A March 2015 set of Pew Research Center case studies, along with past research on the subject, suggests that it’s a small but measurable share.
We asked residents about the actions they take to gather, share and add to the news in their communities. In three cities — Denver, Macon, Ga., and Sioux City, Iowa — we found that residents were more likely to share news than to post or submit their own. In Denver, 54% of residents had shared a news story through a digital channel (such as email or social media) in the past year, as did 40% in Sioux City and 36% in Macon. But no more than one-in-ten residents of each city had submitted their own local news content to a news outlet or website.
We also asked a smaller subset of residents — those who say they get local news on a social networking site — about their sharing and posting behaviors on social media. Here, a similar pattern emerged: Twice as many often share or repost local news stories, images or videos (30% in Denver, 28% in Macon and 30% in Sioux City) as post photos or videos that they themselves took of a local news event (16% in Denver, 15% in Macon and 15% in Sioux City). Read More →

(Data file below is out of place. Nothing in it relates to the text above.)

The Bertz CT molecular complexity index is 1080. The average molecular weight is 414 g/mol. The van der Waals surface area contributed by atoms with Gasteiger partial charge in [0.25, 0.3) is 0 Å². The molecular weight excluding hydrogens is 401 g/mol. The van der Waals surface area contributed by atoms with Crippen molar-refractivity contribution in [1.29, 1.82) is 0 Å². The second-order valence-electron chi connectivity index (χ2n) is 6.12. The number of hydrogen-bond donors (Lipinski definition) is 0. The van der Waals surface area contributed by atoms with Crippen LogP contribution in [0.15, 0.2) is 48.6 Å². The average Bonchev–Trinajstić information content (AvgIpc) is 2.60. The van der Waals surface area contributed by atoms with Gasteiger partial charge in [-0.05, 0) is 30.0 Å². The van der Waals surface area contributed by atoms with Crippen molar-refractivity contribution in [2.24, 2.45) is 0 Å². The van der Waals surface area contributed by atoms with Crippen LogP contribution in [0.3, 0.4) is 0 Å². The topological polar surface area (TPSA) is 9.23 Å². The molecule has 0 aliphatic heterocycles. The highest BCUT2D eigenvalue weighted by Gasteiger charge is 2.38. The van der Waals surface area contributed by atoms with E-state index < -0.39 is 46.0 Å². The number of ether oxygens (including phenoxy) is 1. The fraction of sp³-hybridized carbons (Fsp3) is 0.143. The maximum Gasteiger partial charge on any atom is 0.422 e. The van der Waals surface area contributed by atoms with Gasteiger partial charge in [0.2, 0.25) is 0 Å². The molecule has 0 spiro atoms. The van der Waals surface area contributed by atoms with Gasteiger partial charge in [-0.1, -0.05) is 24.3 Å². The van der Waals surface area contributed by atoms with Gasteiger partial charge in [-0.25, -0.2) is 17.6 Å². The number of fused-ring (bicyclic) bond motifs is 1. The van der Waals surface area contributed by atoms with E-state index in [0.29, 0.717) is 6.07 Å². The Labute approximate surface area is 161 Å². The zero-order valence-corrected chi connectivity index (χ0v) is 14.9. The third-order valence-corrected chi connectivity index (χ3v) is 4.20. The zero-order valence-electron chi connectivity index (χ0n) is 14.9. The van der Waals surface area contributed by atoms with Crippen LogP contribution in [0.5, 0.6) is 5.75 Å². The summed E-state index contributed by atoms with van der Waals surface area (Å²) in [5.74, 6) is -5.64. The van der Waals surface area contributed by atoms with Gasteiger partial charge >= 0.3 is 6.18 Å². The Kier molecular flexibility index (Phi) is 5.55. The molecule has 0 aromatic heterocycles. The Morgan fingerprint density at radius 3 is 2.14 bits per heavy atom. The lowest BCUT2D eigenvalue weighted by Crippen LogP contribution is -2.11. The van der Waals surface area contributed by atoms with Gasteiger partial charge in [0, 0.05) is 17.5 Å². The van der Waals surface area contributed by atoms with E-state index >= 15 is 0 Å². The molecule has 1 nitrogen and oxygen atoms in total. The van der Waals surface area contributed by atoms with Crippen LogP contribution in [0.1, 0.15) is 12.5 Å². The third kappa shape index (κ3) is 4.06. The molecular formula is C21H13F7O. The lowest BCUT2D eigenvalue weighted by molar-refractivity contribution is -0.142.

SPOILER ALERT: This post is based in part on Pew Research Center’s latest News IQ Quiz. If you haven’t taken the quiz yet, you might want to do so now before reading on.
Yet it remains an institution whose members – and even the facts about some of its most important decisions – are a mystery to many Americans.
In Pew Research Center’s most recent knowledge quiz, just 33% knew that there are three women on the Supreme Court – Justices Ruth Bader Ginsburg, Elena Kagan and Sonia Sotomayor. A higher percentage (39%) said that there are two women on the high court, while 14% said there is one and 4% said four.
It was by far the lowest correct response percentage for any of the 12 questions in the quiz. But lack of awareness about the Supreme Court’s members is nothing new. In fact, Americans have fared no better when asked other questions about the court’s members in recent years. Read More →